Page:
Mammograms or Why I Encourage Girls to Study Science

October is Breast Cancer Awareness month and before this month is over, I’m getting my yearly mammogram.

October is Breast Cancer Awareness month and before this month is over, I’m getting my yearly mammogram. (Personally, I encourage all women over 30 to get mammograms, although the past recommended age was 40. I just read recently that women don’t need to start until they are 50. That just seems too late to me.)

I started getting my mammograms at age 30 since breast cancer runs in my extended family (two of my maternal aunts). As anyone who gets a mammogram knows, they are not exactly your idea of fun. In fact, they are very painful because your breast gets smashed between two plates. I don’t mean squished–I mean smashed as much as it can possibly be smashed. And let me tell you (men, are you listening?), it hurts like a bee-yatch. In fact, there have been times I thought I would pass out from the pain. The only saving grace is that it takes seconds, AND the technicians I’ve worked with are very nice and try to make it as comfortable as possible.

I think every woman should get a mammogram, no matter how painful. I would never discourage women from doing so. It is so critical to your health and well-being. That being said, as I was standing there with my right boob smashed and compressed into a thin sheet of skin paper, I thought to myself, “Ha! I bet a man invented the mammogram. Because a woman would never have created this torture machine. A man would because he doesn’t actually have to experience it.” (This is also the part where I rant about encouraging young girls in science and math—they are the hope for our mammogram future!)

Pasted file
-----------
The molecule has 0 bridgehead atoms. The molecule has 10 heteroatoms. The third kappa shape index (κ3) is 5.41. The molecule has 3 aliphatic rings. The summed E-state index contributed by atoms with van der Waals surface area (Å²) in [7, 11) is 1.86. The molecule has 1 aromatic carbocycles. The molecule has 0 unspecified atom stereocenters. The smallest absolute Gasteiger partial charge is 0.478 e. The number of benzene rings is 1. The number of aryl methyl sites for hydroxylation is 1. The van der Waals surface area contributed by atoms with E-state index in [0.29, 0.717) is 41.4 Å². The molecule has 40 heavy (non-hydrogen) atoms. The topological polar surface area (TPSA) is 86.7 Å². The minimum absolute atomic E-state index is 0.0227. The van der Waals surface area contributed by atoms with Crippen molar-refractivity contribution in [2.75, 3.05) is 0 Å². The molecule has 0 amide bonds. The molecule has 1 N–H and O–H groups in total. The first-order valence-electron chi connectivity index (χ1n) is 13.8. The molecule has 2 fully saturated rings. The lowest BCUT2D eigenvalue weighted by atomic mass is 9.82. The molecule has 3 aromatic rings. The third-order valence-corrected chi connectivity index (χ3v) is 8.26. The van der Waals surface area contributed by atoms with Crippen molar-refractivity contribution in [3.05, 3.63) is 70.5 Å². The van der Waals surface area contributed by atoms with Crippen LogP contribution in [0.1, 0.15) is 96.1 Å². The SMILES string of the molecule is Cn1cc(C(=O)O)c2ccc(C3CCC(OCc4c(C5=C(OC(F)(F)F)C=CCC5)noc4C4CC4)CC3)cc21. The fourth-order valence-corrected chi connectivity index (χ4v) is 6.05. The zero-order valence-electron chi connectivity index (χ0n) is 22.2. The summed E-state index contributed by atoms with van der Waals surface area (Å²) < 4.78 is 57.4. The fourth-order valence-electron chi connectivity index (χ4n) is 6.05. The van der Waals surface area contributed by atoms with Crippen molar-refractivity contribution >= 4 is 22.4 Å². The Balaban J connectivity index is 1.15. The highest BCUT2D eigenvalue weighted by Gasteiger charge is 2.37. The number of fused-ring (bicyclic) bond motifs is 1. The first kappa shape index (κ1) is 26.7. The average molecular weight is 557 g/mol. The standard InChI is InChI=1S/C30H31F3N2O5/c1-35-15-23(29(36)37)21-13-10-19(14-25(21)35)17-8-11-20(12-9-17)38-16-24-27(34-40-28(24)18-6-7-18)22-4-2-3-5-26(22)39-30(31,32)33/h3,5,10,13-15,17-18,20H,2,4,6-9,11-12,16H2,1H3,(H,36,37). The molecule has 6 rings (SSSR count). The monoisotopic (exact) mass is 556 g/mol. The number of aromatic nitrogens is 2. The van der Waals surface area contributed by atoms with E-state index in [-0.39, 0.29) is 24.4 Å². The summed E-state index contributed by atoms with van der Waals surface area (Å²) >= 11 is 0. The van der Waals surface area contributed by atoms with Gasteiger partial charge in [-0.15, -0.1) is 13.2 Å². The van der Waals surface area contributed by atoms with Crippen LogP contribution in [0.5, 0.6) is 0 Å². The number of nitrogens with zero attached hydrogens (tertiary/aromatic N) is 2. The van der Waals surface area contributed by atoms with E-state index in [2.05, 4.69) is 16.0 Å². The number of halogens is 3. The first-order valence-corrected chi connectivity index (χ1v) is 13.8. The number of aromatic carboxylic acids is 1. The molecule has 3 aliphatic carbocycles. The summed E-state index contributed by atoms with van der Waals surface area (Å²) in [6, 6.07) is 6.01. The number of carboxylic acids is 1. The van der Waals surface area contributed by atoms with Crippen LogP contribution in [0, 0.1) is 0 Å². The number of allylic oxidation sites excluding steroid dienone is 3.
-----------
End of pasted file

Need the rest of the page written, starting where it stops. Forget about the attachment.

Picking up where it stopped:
And guess what? I’m right. In fact, there are several men to blame for this contraption. Albert Saloman, a German surgeon, was the first to use X-ray technology to detect breast cancer. From there, a list of men use X-ray technology and further developed the testing. As for the typical screening machines we use now, we can thank Patrick Panetta and Jack Wennet.

I know, I know. I’m complaining about a test that potentially saves lives. I’m not saying we shouldn’t have these machines. I just think there’s got to be a better way. And actually, there might be. New techniques are currently in development, ones that are based on MRI technology, PET scans, and even light technology. While none of these will be ready in time for my mammogram this year, I’m feeling optimistic about next year! (Come on girls who love science, I’m counting on you!)

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